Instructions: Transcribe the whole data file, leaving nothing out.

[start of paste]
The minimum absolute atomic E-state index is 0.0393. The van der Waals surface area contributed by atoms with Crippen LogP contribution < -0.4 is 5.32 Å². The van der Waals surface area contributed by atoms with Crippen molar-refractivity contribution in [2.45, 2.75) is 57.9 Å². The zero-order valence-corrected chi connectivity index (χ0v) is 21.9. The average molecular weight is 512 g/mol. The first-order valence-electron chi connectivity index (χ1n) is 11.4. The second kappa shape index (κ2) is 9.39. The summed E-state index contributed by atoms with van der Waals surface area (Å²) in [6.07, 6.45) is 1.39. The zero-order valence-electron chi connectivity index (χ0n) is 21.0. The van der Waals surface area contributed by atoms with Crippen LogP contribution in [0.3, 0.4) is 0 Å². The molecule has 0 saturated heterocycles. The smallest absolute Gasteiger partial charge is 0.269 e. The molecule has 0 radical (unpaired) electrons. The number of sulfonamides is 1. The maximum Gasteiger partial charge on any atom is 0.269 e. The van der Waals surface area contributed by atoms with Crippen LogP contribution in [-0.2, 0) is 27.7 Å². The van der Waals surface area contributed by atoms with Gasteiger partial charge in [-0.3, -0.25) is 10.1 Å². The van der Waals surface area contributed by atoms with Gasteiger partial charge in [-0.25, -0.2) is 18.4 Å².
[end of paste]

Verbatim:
The minimum absolute atomic E-state index is 0.0393. The van der Waals surface area contributed by atoms with Crippen LogP contribution < -0.4 is 5.32 Å². The van der Waals surface area contributed by atoms with Crippen molar-refractivity contribution in [2.45, 2.75) is 57.9 Å². The zero-order valence-corrected chi connectivity index (χ0v) is 21.9. The average molecular weight is 512 g/mol. The first-order valence-electron chi connectivity index (χ1n) is 11.4. The second kappa shape index (κ2) is 9.39. The summed E-state index contributed by atoms with van der Waals surface area (Å²) in [6.07, 6.45) is 1.39. The zero-order valence-electron chi connectivity index (χ0n) is 21.0. The van der Waals surface area contributed by atoms with Crippen LogP contribution in [0.3, 0.4) is 0 Å². The molecule has 0 saturated heterocycles. The smallest absolute Gasteiger partial charge is 0.269 e. The molecule has 0 radical (unpaired) electrons. The number of sulfonamides is 1. The maximum Gasteiger partial charge on any atom is 0.269 e. The van der Waals surface area contributed by atoms with Crippen LogP contribution in [-0.2, 0) is 27.7 Å². The van der Waals surface area contributed by atoms with Gasteiger partial charge in [-0.3, -0.25) is 10.1 Å². The van der Waals surface area contributed by atoms with Gasteiger partial charge in [-0.25, -0.2) is 18.4 Å².